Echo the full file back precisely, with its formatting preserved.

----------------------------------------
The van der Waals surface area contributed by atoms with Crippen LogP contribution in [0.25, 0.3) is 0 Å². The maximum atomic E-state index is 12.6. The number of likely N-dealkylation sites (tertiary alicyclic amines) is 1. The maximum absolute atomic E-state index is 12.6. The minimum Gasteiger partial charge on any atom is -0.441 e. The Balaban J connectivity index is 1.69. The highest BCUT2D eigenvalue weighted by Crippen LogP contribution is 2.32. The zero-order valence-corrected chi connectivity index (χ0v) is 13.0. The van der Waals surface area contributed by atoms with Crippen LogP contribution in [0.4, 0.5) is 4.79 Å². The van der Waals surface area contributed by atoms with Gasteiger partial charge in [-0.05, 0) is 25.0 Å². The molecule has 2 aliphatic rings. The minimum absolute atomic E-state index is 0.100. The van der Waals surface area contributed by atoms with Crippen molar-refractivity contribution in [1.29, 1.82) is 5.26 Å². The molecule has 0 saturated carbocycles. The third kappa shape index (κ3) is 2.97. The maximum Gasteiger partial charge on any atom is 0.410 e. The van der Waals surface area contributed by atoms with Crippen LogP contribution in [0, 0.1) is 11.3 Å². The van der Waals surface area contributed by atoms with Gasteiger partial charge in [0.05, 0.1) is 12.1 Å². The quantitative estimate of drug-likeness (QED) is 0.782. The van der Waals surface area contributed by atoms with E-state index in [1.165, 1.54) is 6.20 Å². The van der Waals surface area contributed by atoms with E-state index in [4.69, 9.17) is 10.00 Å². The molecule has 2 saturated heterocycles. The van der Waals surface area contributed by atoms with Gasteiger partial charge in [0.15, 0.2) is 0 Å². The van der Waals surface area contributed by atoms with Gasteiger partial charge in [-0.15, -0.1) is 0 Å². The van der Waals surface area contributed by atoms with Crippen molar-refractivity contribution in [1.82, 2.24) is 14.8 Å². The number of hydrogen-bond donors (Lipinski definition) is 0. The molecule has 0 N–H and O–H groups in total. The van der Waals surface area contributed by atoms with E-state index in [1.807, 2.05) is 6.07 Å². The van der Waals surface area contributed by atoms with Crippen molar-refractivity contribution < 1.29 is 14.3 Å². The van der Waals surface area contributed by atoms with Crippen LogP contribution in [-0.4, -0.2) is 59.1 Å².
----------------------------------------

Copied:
The van der Waals surface area contributed by atoms with Crippen LogP contribution in [0.25, 0.3) is 0 Å². The maximum atomic E-state index is 12.6. The number of likely N-dealkylation sites (tertiary alicyclic amines) is 1. The maximum absolute atomic E-state index is 12.6. The minimum Gasteiger partial charge on any atom is -0.441 e. The Balaban J connectivity index is 1.69. The highest BCUT2D eigenvalue weighted by Crippen LogP contribution is 2.32. The zero-order valence-corrected chi connectivity index (χ0v) is 13.0. The van der Waals surface area contributed by atoms with Crippen LogP contribution in [0.4, 0.5) is 4.79 Å². The van der Waals surface area contributed by atoms with Gasteiger partial charge in [-0.05, 0) is 25.0 Å². The molecule has 2 aliphatic rings. The minimum absolute atomic E-state index is 0.100. The van der Waals surface area contributed by atoms with Crippen molar-refractivity contribution in [1.29, 1.82) is 5.26 Å². The molecule has 0 saturated carbocycles. The third kappa shape index (κ3) is 2.97. The maximum Gasteiger partial charge on any atom is 0.410 e. The van der Waals surface area contributed by atoms with Crippen LogP contribution in [0, 0.1) is 11.3 Å². The van der Waals surface area contributed by atoms with Gasteiger partial charge in [0.05, 0.1) is 12.1 Å². The quantitative estimate of drug-likeness (QED) is 0.782. The van der Waals surface area contributed by atoms with E-state index in [1.165, 1.54) is 6.20 Å². The van der Waals surface area contributed by atoms with E-state index in [4.69, 9.17) is 10.00 Å². The molecule has 2 saturated heterocycles. The van der Waals surface area contributed by atoms with Gasteiger partial charge in [0.15, 0.2) is 0 Å². The van der Waals surface area contributed by atoms with Gasteiger partial charge in [-0.15, -0.1) is 0 Å². The van der Waals surface area contributed by atoms with Crippen molar-refractivity contribution in [1.82, 2.24) is 14.8 Å². The number of hydrogen-bond donors (Lipinski definition) is 0. The molecule has 0 N–H and O–H groups in total. The van der Waals surface area contributed by atoms with E-state index in [1.807, 2.05) is 6.07 Å². The van der Waals surface area contributed by atoms with Crippen molar-refractivity contribution < 1.29 is 14.3 Å². The van der Waals surface area contributed by atoms with Crippen LogP contribution in [-0.4, -0.2) is 59.1 Å².